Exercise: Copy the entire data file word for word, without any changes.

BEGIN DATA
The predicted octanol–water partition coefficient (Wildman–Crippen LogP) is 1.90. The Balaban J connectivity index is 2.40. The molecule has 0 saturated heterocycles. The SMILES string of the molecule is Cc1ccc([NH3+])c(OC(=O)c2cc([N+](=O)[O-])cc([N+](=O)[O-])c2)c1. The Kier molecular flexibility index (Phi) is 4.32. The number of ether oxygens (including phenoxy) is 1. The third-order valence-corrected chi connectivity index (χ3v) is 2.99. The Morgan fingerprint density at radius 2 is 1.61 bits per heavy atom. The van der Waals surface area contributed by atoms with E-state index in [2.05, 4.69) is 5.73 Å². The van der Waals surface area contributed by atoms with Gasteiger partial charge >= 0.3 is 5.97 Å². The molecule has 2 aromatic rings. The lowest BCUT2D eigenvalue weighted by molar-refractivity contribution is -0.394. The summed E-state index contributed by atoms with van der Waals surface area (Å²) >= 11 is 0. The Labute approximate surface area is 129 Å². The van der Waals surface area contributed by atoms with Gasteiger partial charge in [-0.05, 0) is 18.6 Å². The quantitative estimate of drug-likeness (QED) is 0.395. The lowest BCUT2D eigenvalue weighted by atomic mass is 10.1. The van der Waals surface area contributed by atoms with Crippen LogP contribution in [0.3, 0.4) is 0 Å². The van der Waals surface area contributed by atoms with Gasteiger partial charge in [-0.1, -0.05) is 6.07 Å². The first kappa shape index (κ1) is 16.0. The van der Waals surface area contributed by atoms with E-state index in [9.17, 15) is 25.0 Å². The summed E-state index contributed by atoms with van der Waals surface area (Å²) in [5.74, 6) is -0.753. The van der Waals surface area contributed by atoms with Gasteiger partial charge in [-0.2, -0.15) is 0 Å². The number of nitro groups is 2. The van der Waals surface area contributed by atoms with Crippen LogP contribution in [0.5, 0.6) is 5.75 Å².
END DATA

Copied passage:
The predicted octanol–water partition coefficient (Wildman–Crippen LogP) is 1.90. The Balaban J connectivity index is 2.40. The molecule has 0 saturated heterocycles. The SMILES string of the molecule is Cc1ccc([NH3+])c(OC(=O)c2cc([N+](=O)[O-])cc([N+](=O)[O-])c2)c1. The Kier molecular flexibility index (Phi) is 4.32. The number of ether oxygens (including phenoxy) is 1. The third-order valence-corrected chi connectivity index (χ3v) is 2.99. The Morgan fingerprint density at radius 2 is 1.61 bits per heavy atom. The van der Waals surface area contributed by atoms with E-state index in [2.05, 4.69) is 5.73 Å². The van der Waals surface area contributed by atoms with Gasteiger partial charge >= 0.3 is 5.97 Å². The molecule has 2 aromatic rings. The lowest BCUT2D eigenvalue weighted by molar-refractivity contribution is -0.394. The summed E-state index contributed by atoms with van der Waals surface area (Å²) >= 11 is 0. The Labute approximate surface area is 129 Å². The van der Waals surface area contributed by atoms with Gasteiger partial charge in [-0.05, 0) is 18.6 Å². The quantitative estimate of drug-likeness (QED) is 0.395. The lowest BCUT2D eigenvalue weighted by atomic mass is 10.1. The van der Waals surface area contributed by atoms with Crippen LogP contribution in [0.3, 0.4) is 0 Å². The van der Waals surface area contributed by atoms with Gasteiger partial charge in [-0.1, -0.05) is 6.07 Å². The first kappa shape index (κ1) is 16.0. The van der Waals surface area contributed by atoms with E-state index in [9.17, 15) is 25.0 Å². The summed E-state index contributed by atoms with van der Waals surface area (Å²) in [5.74, 6) is -0.753. The van der Waals surface area contributed by atoms with Gasteiger partial charge in [-0.2, -0.15) is 0 Å². The number of nitro groups is 2. The van der Waals surface area contributed by atoms with Crippen LogP contribution in [0.5, 0.6) is 5.75 Å².